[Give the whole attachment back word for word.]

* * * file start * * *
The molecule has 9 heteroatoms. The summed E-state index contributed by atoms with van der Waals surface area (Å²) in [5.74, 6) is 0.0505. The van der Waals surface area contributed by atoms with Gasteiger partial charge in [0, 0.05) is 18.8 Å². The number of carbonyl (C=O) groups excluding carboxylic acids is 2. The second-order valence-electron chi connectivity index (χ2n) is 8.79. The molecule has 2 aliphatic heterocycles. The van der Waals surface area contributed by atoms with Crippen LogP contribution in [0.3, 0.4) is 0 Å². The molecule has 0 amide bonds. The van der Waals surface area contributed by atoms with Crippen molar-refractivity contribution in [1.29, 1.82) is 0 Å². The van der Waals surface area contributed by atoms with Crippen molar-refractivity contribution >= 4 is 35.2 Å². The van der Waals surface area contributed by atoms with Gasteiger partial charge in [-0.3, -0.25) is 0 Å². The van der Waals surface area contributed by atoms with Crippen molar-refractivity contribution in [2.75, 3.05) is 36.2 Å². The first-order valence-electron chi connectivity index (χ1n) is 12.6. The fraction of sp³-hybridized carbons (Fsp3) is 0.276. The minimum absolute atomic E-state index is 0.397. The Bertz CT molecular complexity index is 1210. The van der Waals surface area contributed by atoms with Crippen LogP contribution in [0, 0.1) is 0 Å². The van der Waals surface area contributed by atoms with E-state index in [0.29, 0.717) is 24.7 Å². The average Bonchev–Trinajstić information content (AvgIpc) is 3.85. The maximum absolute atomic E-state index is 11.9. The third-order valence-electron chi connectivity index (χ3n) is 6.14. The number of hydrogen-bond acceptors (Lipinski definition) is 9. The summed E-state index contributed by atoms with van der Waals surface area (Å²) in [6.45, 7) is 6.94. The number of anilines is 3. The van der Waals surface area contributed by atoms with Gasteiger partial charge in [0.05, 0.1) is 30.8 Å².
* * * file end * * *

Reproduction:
The molecule has 9 heteroatoms. The summed E-state index contributed by atoms with van der Waals surface area (Å²) in [5.74, 6) is 0.0505. The van der Waals surface area contributed by atoms with Gasteiger partial charge in [0, 0.05) is 18.8 Å². The number of carbonyl (C=O) groups excluding carboxylic acids is 2. The second-order valence-electron chi connectivity index (χ2n) is 8.79. The molecule has 2 aliphatic heterocycles. The van der Waals surface area contributed by atoms with Crippen LogP contribution in [0.3, 0.4) is 0 Å². The molecule has 0 amide bonds. The van der Waals surface area contributed by atoms with Crippen molar-refractivity contribution in [1.29, 1.82) is 0 Å². The van der Waals surface area contributed by atoms with Crippen molar-refractivity contribution >= 4 is 35.2 Å². The van der Waals surface area contributed by atoms with Gasteiger partial charge in [-0.3, -0.25) is 0 Å². The van der Waals surface area contributed by atoms with Crippen molar-refractivity contribution in [2.75, 3.05) is 36.2 Å². The first-order valence-electron chi connectivity index (χ1n) is 12.6. The fraction of sp³-hybridized carbons (Fsp3) is 0.276. The minimum absolute atomic E-state index is 0.397. The Bertz CT molecular complexity index is 1210. The van der Waals surface area contributed by atoms with Crippen LogP contribution in [0, 0.1) is 0 Å². The van der Waals surface area contributed by atoms with E-state index in [0.29, 0.717) is 24.7 Å². The average Bonchev–Trinajstić information content (AvgIpc) is 3.85. The maximum absolute atomic E-state index is 11.9. The third-order valence-electron chi connectivity index (χ3n) is 6.14. The number of hydrogen-bond acceptors (Lipinski definition) is 9. The summed E-state index contributed by atoms with van der Waals surface area (Å²) in [6.45, 7) is 6.94. The number of anilines is 3. The van der Waals surface area contributed by atoms with Gasteiger partial charge in [0.05, 0.1) is 30.8 Å².